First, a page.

Familiarity may be starting to breed contentment.
A deluge of draws is once again inundating a superelite event, as the world’s top players gather once again for the seventh Sinquefield Cup in St. Louis. We should be grateful that stars like world champion Magnus Carlsen and rivals such as GMs Fabiano Caruana, Wesley So and Ding Liren are willing to do battle, but when there are just six decisive games in the first eight rounds and four rounds in which all fives games produced split points, you have to wonder about the format. (There were two more decisive games in Tuesday’s Round 9, but still…)
So let’s turn to a “lesser” event, named for one of the game’s legendary battlers, for some real action. At the recent Viktor Korchnoi Memorial in St. Petersburg, Russian GM Vadim Zvjaginsev tied for first with compatriot Maksim Chigaev and American GM Gata Kamsky, helped in part by a fine mating attack against Russian FM Yury Prokopchuk.
White’s London System opening is actually a solid choice against a higher-rated opponent, and Prokopchuk holds his own for much of the middle game. But after his queenside push is stymied, White passes on a chance to simplify (28. Rxc7 Rxc7 29. Rxc7 Qxc7 30. Nc3 looks drawish), and then fails to appreciate the shifting field of battle: 29. dxe5 Bc6 30. Qc5?! (with the queenside locked, the action will be on the kingside; much more on point was 30. R3c2! Qh4 31. Nc3 Rg7 32. Rf2 Kh8 33. Ne2 Rcg8 34. f5, with chances for both sides) Qf7 31. Qd4 Kh7 32. b4 (still trying to make something happen on the queenside) Rg8 33. R1c2 Rd7 34. Nd2 Ba4 35. Rb2 Qh5!, and already Black threatens 36…Rxg2+! 37. Kxg2 Rg7+ 38. Kf2 [Kf1 Qh1+ 39. Ke2 Rg2 mate] Qh4+ 39. Ke2 Rg2+ 40. Kf1 Qf2 mate.
After 36. Nf1 Bb5, the blocked Black bishop springs to life and the Black attack quickly breaks through — 37. Nh2 Be2! (cutting off the White rook from the defense of g2) 38. Rcc2 Rxg2+! 39. Kxg2 Rg7+ 40. Kf2 (Kh1 Qg6 and wins) Qh4+ 41. Kxe2 Qxh2+, and White resigns just ahead of mate on the back rank.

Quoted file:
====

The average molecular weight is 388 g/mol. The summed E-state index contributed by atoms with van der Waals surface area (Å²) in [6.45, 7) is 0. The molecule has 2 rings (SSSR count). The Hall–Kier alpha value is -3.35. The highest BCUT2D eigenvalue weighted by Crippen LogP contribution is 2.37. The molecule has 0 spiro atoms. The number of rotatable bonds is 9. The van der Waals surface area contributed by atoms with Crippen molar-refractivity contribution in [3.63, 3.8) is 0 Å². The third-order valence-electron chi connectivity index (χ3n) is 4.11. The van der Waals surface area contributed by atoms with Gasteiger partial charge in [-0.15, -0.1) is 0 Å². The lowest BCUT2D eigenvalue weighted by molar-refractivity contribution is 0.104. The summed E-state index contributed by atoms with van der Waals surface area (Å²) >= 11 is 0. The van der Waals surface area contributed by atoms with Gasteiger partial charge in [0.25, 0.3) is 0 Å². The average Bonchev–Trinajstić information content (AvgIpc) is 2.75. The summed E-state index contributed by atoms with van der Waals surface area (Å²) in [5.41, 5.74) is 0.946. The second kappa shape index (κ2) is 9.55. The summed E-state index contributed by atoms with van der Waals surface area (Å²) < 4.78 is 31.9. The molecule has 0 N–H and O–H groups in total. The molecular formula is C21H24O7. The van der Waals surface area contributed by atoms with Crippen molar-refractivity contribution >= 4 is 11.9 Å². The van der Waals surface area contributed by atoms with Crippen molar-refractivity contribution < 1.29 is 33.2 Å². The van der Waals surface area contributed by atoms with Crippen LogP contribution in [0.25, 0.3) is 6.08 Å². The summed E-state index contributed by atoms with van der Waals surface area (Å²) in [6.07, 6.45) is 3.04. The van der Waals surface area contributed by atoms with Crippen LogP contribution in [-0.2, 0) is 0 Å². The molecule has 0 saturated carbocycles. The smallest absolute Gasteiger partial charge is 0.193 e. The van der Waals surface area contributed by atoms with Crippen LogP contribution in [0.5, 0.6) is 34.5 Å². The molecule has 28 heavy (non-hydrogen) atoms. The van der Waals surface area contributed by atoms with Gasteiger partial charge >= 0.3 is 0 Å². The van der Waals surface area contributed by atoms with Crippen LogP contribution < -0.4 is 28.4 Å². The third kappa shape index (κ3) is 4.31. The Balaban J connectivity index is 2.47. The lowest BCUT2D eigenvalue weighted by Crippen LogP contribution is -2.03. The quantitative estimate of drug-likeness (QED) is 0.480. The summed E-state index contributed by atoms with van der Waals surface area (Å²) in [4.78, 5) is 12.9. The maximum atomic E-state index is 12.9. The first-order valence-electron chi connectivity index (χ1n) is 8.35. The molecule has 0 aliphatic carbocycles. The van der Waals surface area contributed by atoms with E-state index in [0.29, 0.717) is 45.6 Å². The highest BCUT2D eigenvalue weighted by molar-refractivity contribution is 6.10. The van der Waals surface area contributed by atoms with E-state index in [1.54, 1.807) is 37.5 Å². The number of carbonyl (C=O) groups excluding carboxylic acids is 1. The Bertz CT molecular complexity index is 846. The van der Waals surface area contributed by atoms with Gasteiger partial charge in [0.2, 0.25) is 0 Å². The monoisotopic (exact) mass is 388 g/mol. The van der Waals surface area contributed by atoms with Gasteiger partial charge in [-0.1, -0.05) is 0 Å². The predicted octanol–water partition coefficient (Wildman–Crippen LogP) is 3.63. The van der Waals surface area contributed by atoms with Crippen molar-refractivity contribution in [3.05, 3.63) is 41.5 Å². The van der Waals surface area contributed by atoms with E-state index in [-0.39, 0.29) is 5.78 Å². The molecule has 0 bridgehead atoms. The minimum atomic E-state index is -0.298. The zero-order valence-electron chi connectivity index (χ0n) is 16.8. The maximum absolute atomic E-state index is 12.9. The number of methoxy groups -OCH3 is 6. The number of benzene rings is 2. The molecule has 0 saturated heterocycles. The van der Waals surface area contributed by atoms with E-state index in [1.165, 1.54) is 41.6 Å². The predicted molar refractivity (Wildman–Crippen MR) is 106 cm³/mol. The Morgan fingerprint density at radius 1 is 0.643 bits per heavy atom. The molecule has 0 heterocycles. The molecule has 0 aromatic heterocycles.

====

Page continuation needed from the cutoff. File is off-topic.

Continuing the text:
Many put Korchnoi right at the top of the list of the greatest players in history who never won the world championship. He lost two tough matches with Anatoly Karpov, but he collected the scalps of greats including Mikhail Botvinnik and Garry Kasparov over his 60-plus year career. One of his best attacking wins came against Soviet great Yefim Geller at the 1954 USSR championships in Kyiv. We pick it up from today’s diagram after 16…Nf3-d4; Korchnoi as White has already sacrificed a pawn for open kingside lines and cashes in his investment brilliantly.
White played 17. Rxd4 exd4 18. Bxd4 Qd8 (Qe6 19. Nd5 Ne8 20. Nc7) 19. Nd5 Ne8 (Kh8 is met by 20. Nxe7 Qxe7 21. Rxg7! Kxg7 22. Qg3+ Kh8 23. Qg5, with a winning attack) 20. Qg3, when Geller’s only chance now was 20…Bh4 21. Qf4 Kh8 22. c3 and hope to hang on.
Instead, it’s over after 20…f6? 21. Bc4 Rf7 (Kh8 22. Nf4 Qa5 23. Qh4 h6 24. Ng6+ Kh7 25. Nxe7 and wins) 22. Nf4 Bd6 (or 22…Qxd4 23. Bxf7+ Kxf7 24. Qb3+ Kf8 25. Ne6+ Kg8 26. Nd8+ Kh8 27. Nf7+ and mate to come) 23. Bxf7+ Kxf7 24. Qb3+ Ke7 25. Bxf6+!, and Geller resigned as mate follows both 25…Nxf6 26. Rxg7+ Kf8 27. Qf7 mate, and 25…gxf6 26. Qe6+ Kf8 27. Rg8 mate.
Prokopchuk-Zvjagsinev, Korchnoi Memorial, St. Petersburg, Russia, August 2019
1. d4 d6 2. Bf4 Nf6 3. e3 Nbd7 4. Nf3 Nh5 5. Bg5 h6 6. Bh4 g5 7. Bg3 Bg7 8. c3 e6 9. Be2 Qe7 10. Nfd2 Nxg3 11. hxg3 a6 12. a4 O-O 13. a5 c5 14. Na3 d5 15. f4 Qd6 16. Nf3 cxd4 17. cxd4 f5 18. Ne5 Nf6 19. Bd3 Bd7 20. Qb3 Rfc8 21. O-O Be8 22. Rfc1 Qe7 23. Rc3 Rc7 24. Rac1 Rac8 25. Nb1 gxf4 26. gxf4 Ne4 27. Bxe4 fxe4 28. Qb6 Bxe5 29. dxe5 Bc6 30. Qc5 Qf7 31. Qd4 Kh7 32. b4 Rg8 33. R1c2 Rd7 34. Nd2 Ba4 35. Rb2 Qh5 36. Nf1 Bb5 37. Nh2 Be2 38. Rcc2 Rxg2+ 39. Kxg2 Rg7+ 40. Kf2 Qh4+ 41. Kxe2 Qxh2+ White resigns
• David R. Sands can be reached at 202/636-3178 or by email email@example.com.